First of all, there’s more than a decent chance that Mookie Betts will still be a member of the 2020 Red Sox. As per Sox president/CEO Sam Kennedy, the team’s intention to get payroll under the $208MM luxury tax threshold is a “goal but not a mandate,” so it isn’t as if the Red Sox are going into any sort of fire sale mode. While it seems the club will trim some salaries, they could achieve a lot of those savings in other areas (i.e. other trades or non-tenders, or J.D. Martinez could opt out of his contract) before fully exploring the idea of trading the 2018 American League MVP.
This being said, it wouldn’t be much fun if this post was titled “Looking To Pour Cold Water On A Fascinating Trade Possibility.” And, with Betts still firm in his intent to test the free agent market after the 2020 season, there’s certainly a chance he will be wearing another uniform anyway on Opening Day 2021. For a Red Sox organization that is looking for a creative way to shed salary and reload its minor league system, trading Betts before his final year of team control is an option that should at least be on the table, if certainly not one to be taken lightly.
Betts earned $10.5MM in 2018 after defeating the Red Sox in an arbitration case, and his epic MVP campaign saw his salary rise to $20MM in 2019. After hitting .295/.391/.524 with 29 homers over 706 plate appearances last season, Betts is in line for another big raise in third and final trip through the arb process. Matt Swartz will be publishing MLBTR’s official arbitration projections within a few weeks, though he has informed me that Betts is currently projected to earn $27.7 or $27.8MM for the 2020 season (depending on whether Betts’ base 2019 salary is increased by a bonus should he win a Gold Glove).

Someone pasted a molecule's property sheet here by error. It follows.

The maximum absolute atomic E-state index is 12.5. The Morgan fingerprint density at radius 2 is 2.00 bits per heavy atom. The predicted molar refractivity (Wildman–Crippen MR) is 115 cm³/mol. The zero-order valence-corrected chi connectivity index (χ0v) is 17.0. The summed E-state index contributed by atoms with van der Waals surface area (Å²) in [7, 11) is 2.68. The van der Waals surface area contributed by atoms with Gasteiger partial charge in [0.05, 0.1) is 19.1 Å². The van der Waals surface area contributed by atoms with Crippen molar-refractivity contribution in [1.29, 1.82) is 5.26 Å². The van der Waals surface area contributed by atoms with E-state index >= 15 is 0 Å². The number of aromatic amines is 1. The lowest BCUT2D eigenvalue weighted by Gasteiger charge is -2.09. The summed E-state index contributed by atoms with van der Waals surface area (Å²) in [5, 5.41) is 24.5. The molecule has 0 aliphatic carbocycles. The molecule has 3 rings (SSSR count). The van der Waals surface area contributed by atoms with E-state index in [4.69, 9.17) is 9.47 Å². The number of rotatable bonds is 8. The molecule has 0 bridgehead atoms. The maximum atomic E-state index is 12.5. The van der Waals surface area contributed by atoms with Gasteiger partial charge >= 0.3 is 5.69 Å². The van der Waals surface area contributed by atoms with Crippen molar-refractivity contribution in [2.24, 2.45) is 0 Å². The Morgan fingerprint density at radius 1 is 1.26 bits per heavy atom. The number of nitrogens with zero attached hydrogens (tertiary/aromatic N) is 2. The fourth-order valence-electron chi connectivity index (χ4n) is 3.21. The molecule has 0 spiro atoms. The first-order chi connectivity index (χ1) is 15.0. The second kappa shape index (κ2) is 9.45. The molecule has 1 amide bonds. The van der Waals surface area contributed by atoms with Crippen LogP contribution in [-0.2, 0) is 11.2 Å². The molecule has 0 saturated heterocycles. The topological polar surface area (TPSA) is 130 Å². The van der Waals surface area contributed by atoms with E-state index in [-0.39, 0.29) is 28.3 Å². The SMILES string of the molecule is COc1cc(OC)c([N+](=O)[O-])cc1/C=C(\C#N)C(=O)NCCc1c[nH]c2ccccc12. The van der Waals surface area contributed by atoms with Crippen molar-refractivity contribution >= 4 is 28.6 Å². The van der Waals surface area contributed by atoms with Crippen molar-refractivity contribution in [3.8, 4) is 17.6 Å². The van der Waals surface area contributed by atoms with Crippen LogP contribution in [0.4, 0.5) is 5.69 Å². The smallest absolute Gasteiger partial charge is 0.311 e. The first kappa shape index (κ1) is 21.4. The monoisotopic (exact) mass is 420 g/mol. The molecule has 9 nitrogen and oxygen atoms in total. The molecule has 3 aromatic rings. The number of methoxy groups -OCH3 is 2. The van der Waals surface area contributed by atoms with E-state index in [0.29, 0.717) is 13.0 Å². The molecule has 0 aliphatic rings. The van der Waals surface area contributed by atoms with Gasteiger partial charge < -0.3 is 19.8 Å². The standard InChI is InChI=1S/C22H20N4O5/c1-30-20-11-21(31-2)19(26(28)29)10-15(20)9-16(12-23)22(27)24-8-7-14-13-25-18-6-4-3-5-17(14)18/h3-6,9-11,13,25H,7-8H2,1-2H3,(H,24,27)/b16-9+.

That number certainly looms large in any discussion of a Betts trade, given that several teams may balk at committing that much money to a single player (even a superstar like Betts) if they have luxury tax concerns of their own. Plus, a team trading for Betts would have to be expecting to have him for one season at the most. Betts has been so adamant in exploring free agency that it’s very unlikely that he pulls a Paul Goldschmidt and signs an extension with a new team rather than finally get a crack at the open market.
With only one year of B